So – you love photography and have been asked by a friend to take pictures at their wedding. Why is it that it seems like every professional photographer will recommend you don’t do it? Are they a bit biased? Maybe they don’t want to be blamed for encouraging you to take the photos if you make mistakes and ruin the wedding photos. I’m a wedding photographer who realizes every professional started out by photographing a “first wedding” at some point. While I will still recommend you give the couple a monetary gift so they can hire a professional photographer, if you are going to go ahead and do the photography yourself, I want to help you do the best job possible!
I remember spending more than a hundred hours working HARD to prepare for my first wedding. Learning as much as I could online. Buying wedding photography books. Taking practice photos (indoors and outdoors). Visiting the church and reception site. Taking more practice photos. Begging people (family members, relatives, friends) to pose for me so I could practice arranging…
It is possible for an amateur to successfully photograph a wedding – but you have to be willing to work really, really hard. And be willing to dedicate a lot of time to preparing for the wedding. And make sure the couple knows it is your first wedding so that they have low expectations. Then you can blow them away with your good results!
Learn About Lighting
Do you know how to take well-lit photos in a variety of settings? Can you take nicely-lit photos that primarily use natural light while indoors? Or do you use “blast-flash” on all your subjects?
There are three basic settings on the camera that control exposure. Do you know what those three are? If you are a student of photography you should immediately know the three I am referring and you should know how they interact.
Do you know what ISO refers to and what settings work best for various lighting conditions? If you stepped outside for some photos at a wedding, what would you move your ISO to? If you are indoors, what ISO setting will give you a good mixture of quality and light capture? At what ISO setting does your camera begin to take grainy photos? On my Nikon DSLR I will shoot indoors at ISO 400 all day and end up with beautiful, grain-free results. If needed, I can go up to ISO 520 or 640. I try to avoid moving up to ISO 800 or higher – but will do it if needed (there are tons of Photoshop plug-ins, free and paid, that can be used to lessen the grain).
2. Shutter Speed
Do you know what shutter speed you can comfortably shoot at without taking blurred photos? The first bit of advice is to hold the camera as still as possible while taking photos. Sounds simple, but it’s important! Don’t jam the button down; press it gently.
The second bit of advice is to use a tripod whenever possible. I almost always use a tripod during wedding ceremonies that are indoors. Most of the time it is the only way I am able to get natural-lit shots of the wedding ceremony (due to the slow shutter speeds and dim lighting).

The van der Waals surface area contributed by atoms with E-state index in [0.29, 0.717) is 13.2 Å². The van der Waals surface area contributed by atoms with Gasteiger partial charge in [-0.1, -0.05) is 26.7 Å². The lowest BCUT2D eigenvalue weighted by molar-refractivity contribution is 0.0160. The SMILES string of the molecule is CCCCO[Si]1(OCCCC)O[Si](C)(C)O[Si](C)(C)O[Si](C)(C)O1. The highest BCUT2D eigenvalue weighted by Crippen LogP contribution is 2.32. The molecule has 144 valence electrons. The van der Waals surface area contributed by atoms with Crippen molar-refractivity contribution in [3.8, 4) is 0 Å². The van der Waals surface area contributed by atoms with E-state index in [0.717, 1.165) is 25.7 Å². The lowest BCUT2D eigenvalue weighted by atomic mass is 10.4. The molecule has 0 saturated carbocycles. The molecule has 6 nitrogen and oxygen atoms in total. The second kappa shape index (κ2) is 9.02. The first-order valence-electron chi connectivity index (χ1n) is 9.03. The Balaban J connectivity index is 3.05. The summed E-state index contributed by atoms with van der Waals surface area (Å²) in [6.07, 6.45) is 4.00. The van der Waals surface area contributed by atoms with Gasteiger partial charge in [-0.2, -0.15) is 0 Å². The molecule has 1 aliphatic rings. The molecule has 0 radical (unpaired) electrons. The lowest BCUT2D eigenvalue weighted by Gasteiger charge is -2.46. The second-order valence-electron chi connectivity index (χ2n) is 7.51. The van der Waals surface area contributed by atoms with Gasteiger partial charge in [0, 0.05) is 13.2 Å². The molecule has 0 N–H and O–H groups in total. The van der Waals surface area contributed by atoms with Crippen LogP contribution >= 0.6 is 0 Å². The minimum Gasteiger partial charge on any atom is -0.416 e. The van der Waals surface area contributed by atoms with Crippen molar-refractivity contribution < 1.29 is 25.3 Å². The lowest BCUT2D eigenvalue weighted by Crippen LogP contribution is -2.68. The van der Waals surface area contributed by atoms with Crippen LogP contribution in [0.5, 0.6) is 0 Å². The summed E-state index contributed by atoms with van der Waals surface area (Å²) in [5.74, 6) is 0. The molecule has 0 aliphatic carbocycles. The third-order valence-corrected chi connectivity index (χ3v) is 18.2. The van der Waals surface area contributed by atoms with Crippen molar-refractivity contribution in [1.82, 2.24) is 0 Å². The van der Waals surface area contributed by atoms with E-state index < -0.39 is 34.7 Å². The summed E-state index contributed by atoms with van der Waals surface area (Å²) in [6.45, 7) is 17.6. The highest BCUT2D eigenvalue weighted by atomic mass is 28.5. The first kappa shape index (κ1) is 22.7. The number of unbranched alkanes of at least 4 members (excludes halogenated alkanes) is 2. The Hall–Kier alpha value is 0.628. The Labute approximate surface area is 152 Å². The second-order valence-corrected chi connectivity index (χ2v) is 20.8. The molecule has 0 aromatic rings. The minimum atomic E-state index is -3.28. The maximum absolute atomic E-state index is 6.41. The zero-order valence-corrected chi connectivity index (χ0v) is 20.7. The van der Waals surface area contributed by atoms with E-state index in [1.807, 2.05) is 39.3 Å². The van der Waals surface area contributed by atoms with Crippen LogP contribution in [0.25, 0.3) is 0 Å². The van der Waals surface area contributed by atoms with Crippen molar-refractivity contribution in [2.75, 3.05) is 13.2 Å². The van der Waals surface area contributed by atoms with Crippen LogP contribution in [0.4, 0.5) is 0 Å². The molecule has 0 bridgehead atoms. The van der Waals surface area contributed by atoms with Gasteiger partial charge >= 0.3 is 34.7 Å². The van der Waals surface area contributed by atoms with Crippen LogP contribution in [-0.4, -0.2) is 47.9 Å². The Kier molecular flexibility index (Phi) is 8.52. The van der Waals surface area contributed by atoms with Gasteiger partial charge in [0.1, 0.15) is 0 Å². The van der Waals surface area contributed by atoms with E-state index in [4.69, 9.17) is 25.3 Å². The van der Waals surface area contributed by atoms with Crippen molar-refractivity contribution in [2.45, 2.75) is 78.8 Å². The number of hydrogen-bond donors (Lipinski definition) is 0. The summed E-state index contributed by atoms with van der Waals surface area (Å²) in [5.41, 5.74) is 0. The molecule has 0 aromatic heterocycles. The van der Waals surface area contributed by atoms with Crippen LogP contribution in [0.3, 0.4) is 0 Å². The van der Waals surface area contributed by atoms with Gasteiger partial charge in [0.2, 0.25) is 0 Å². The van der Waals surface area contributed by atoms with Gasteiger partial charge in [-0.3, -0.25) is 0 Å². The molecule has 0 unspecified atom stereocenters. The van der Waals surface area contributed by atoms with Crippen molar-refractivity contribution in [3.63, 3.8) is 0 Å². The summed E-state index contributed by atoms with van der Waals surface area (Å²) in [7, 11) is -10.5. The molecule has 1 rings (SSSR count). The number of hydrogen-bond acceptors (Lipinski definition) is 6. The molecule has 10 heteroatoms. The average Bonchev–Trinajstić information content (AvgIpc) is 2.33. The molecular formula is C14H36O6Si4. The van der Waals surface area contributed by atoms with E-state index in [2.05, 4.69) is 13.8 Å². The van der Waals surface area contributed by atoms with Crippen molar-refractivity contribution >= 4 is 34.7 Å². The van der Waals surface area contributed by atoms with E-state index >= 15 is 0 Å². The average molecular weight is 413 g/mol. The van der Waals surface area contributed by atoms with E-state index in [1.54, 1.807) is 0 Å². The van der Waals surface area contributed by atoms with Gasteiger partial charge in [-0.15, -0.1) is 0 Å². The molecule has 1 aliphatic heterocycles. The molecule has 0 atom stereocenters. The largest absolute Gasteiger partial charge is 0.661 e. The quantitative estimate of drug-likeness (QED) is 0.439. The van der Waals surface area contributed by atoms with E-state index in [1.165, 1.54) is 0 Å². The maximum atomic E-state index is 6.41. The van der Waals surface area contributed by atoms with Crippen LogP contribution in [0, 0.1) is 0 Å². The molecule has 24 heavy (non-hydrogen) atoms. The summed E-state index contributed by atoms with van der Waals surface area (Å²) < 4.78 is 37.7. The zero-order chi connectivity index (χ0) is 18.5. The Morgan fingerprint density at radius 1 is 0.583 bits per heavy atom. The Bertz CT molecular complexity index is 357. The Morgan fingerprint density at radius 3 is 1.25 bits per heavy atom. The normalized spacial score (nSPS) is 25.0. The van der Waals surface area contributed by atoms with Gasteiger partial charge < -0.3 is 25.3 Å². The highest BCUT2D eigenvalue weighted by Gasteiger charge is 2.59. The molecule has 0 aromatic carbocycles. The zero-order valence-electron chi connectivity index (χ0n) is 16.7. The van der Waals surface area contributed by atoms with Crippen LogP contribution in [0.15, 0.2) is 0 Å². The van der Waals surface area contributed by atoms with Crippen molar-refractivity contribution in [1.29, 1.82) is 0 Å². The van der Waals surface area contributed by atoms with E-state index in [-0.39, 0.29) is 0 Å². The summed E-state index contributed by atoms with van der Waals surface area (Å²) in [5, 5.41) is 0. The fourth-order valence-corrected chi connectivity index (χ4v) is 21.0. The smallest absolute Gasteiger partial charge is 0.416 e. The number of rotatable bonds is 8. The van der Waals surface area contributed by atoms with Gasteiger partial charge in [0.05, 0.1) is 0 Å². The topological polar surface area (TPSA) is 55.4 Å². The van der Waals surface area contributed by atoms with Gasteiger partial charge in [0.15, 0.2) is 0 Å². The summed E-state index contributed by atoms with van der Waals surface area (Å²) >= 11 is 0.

The third bit of advice is that, if you can’t use a tripod, try to brace yourself on whatever is handy. Lean against a wall. Set the camera on the back of a pew as a stabilizer.
The fourth bit of advice is the industry-wide rule of thumb regarding shutter speeds: you generally shouldn’t shoot at a shutter speed “faster” than the zoom of your lens. If you have a 50mm lens (don’t forget about digital magnification factors) you would want to shoot at 1/50 or faster. A 200mm zoom would be best shot with 1/200 of a second or faster. But this is why PRACTICE is so important: over the years I have found I can shoot with a slower shutter speed if I am using flash (to find out about my flash lighting techniques, visit my web site which I link to below). I’ve successfully taken non-blurred images while indoors with extremely dim lighting using ISO 520, f2.8, 1/30 of a second exposure with a 70mm lens and some bounce flash.
Do you know what aperture setting is best for indoor photos? For outdoor photos? For achieving a blurred-background effect (yes, shooting “wide open” – which means a low-numbered aperture – with a zoom lens is all that is needed)? For having as much of the photo in focus as possible?
This is the first in a series of articles that are designed to help amateurs as they prepare to photograph their first wedding. I have a significant amount of additional information on my website, and also link to other web sites that have information to help you out!
About the Author:
Christopher Maxwell is a photographer in the Kansas City area. He has a web site that includes Wedding Photography Tips for amateurs. He shares practical advice and information that he has learned while photographing weddings.
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